Only show your own posts in admin (hiding others’ posts from contributors)

I’ve written some themes and plugins that make extensive use of WordPress custom post types. These are coupled with new roles that lie somewhere between contributor and editor. The member can publish some post types, submit others for review. It has raised the problem that I do not want these members to see other members’ posts. The reasons for this are twofold. Firstly the admin screen will get busy, there will be too much noise, this will usually be too complex for them to handle. Secondly I don’t want them looking at other member’s unpublished posts.

The answer is to filter the global $query object, restricting the member to their own posts. This can either be white or black labelled depending on how you wish to go.

/**
 * This restricts posts in wp-admin for Subscribers
 *  and Contributors to their own posts only.
 * However, none of the admin-table-filters hookable into,
 *  so you'll need some CSS too.
 */
add_filter('pre_get_posts', 'tcb_admin_show_only_authors_posts');
function tcb_admin_show_only_authors_posts($query) {
  global $current_user;
  $post_type          = $query->get('post_type');
  $allowed_post_types = array();
  if ( in_array($post_type, $allowed_post_types) ) return $query;

  $restricted_roles = array('subscriber', 'contributor');
  get_currentuserinfo();
  $user_roles = $current_user->roles;
  $role       = reset($user_roles);
  if( $query->is_admin && in_array($role, $restricted_roles) ){
    global $user_ID;
    $query->set('author', $user_ID);
  }
  return $query;
}

The filter only works for the actual editable content. The (useful) menu across the top allowing people to select mine or published uses some separate SQL, and there are no hooks in the code. So these must be hidden using CSS.

This should get you started:

#editor-toolbar,
#misc-publishing-actions,
#slugdiv,
.subsubsub,
.search-box,
.author-other,
.tablenav,
#contextual-help-link-wrap,
#media-upload-header{
 display: none;
}

Remove gravity forms capabilities

The Gravity Forms plugin adds capabilities at the same level as roles (as opposed to adding capabilities to roles). This means that your users (subscribers, contributors e.t.c) may end up with access to your forms in the back end. This is because the plugin checks for that capability, rather than examine the user’s role’s capabilities.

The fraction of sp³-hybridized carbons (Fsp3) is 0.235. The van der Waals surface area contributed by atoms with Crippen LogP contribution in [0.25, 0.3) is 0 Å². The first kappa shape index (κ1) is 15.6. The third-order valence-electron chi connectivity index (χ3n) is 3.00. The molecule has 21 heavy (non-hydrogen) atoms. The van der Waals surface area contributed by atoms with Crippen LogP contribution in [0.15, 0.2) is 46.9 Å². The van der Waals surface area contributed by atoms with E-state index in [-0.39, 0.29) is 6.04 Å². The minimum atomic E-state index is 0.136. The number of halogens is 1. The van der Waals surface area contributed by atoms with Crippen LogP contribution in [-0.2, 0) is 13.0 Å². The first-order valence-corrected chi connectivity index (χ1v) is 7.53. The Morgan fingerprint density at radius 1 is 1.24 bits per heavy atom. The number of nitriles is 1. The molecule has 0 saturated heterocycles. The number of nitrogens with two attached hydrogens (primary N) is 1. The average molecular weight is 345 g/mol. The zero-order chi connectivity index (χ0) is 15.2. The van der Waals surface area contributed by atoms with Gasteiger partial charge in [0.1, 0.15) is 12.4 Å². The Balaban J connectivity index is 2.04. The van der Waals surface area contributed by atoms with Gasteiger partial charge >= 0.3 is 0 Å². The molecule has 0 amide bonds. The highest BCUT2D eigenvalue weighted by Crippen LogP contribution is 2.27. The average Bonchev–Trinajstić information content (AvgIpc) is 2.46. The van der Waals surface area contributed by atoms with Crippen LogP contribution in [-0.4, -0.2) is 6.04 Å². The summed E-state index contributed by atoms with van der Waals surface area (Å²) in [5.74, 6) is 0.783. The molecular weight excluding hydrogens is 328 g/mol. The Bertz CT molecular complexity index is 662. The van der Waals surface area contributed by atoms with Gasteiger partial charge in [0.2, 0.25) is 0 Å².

I wrote a filter to check for and strip away this capability on authentication:

/**
 * Removes the capablity, added by Gravity Forms, from all
 *  non administrators when they log in
 *
 * This hook removes that access on login. To trigger it,
 *  the member must log out first, then back in.
 */
add_action('wp_authenticate', 'tcbarrett_authentication');
function tcbarrett_authentication($username){
  remove_gravityform_caps_from_non_admin($username);
}
function remove_gravityform_caps_from_non_admin($username){
  global $wpdb;
  $user_id = username_exists($username);
  if(!$user_id) return;

  $userinfo = get_userdatabylogin($username);
  $property = $wpdb->prefix."capabilities";
  $caps     = $userinfo->$property;
  if( $caps['administrator'] ) return;
  if( $caps['gform_full_access'] ){
    $member = new WP_User($user_id);
    $member->remove_cap("gform_full_access");
  }
}

Welcome

Welcome to my little blog. I have watched http://www.tcbarrett.com for years (decades even) wondering if I should join in with what so many millions of other people have already done. Should I start putting my ramblings on the internet for all to see?

Well, I’ve done it. And now I feel I have taken on a responsibility, like buying a house, a pet or even getting married and having children. Surely these first steps have an implicit promise of quality content, that I am obliged to provide to you my reader. Luckily, for me, I’ve managed to no longer feel such an obligation. So expect some real drivel!